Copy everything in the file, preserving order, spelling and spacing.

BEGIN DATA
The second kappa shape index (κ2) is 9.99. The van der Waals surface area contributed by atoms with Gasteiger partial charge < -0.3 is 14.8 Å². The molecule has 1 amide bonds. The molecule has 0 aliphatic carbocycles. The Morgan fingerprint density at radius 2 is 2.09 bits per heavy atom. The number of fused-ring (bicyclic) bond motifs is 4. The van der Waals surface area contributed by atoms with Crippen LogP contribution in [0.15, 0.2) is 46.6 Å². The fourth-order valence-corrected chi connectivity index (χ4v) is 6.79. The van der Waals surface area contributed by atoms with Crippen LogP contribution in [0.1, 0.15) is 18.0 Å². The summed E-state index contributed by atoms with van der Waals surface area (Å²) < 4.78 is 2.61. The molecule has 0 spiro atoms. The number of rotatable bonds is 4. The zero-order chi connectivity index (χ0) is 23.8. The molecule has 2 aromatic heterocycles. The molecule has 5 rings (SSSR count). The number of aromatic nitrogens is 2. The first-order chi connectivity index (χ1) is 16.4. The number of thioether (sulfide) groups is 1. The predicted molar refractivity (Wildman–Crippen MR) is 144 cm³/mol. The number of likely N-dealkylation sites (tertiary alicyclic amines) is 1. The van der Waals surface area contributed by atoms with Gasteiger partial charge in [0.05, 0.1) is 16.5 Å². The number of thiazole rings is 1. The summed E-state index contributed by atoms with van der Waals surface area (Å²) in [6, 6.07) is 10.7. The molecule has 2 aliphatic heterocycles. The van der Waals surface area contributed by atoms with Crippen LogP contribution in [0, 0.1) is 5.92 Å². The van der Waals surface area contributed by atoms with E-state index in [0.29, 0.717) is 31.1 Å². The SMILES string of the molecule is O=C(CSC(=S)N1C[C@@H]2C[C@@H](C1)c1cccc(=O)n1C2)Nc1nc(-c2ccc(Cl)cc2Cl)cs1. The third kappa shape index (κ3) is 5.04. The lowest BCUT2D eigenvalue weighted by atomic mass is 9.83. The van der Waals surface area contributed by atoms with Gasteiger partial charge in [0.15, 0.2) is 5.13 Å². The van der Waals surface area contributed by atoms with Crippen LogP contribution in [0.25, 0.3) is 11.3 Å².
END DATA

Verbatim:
The second kappa shape index (κ2) is 9.99. The van der Waals surface area contributed by atoms with Gasteiger partial charge < -0.3 is 14.8 Å². The molecule has 1 amide bonds. The molecule has 0 aliphatic carbocycles. The Morgan fingerprint density at radius 2 is 2.09 bits per heavy atom. The number of fused-ring (bicyclic) bond motifs is 4. The van der Waals surface area contributed by atoms with Crippen LogP contribution in [0.15, 0.2) is 46.6 Å². The fourth-order valence-corrected chi connectivity index (χ4v) is 6.79. The van der Waals surface area contributed by atoms with Crippen LogP contribution in [0.1, 0.15) is 18.0 Å². The summed E-state index contributed by atoms with van der Waals surface area (Å²) < 4.78 is 2.61. The molecule has 0 spiro atoms. The number of rotatable bonds is 4. The zero-order chi connectivity index (χ0) is 23.8. The molecule has 2 aromatic heterocycles. The molecule has 5 rings (SSSR count). The number of aromatic nitrogens is 2. The first-order chi connectivity index (χ1) is 16.4. The number of thioether (sulfide) groups is 1. The predicted molar refractivity (Wildman–Crippen MR) is 144 cm³/mol. The number of likely N-dealkylation sites (tertiary alicyclic amines) is 1. The van der Waals surface area contributed by atoms with Gasteiger partial charge in [0.05, 0.1) is 16.5 Å². The number of thiazole rings is 1. The summed E-state index contributed by atoms with van der Waals surface area (Å²) in [6, 6.07) is 10.7. The molecule has 2 aliphatic heterocycles. The van der Waals surface area contributed by atoms with Crippen LogP contribution in [0, 0.1) is 5.92 Å². The van der Waals surface area contributed by atoms with E-state index in [0.29, 0.717) is 31.1 Å². The SMILES string of the molecule is O=C(CSC(=S)N1C[C@@H]2C[C@@H](C1)c1cccc(=O)n1C2)Nc1nc(-c2ccc(Cl)cc2Cl)cs1. The third kappa shape index (κ3) is 5.04. The lowest BCUT2D eigenvalue weighted by atomic mass is 9.83. The van der Waals surface area contributed by atoms with Gasteiger partial charge in [0.15, 0.2) is 5.13 Å². The van der Waals surface area contributed by atoms with Crippen LogP contribution in [0.25, 0.3) is 11.3 Å².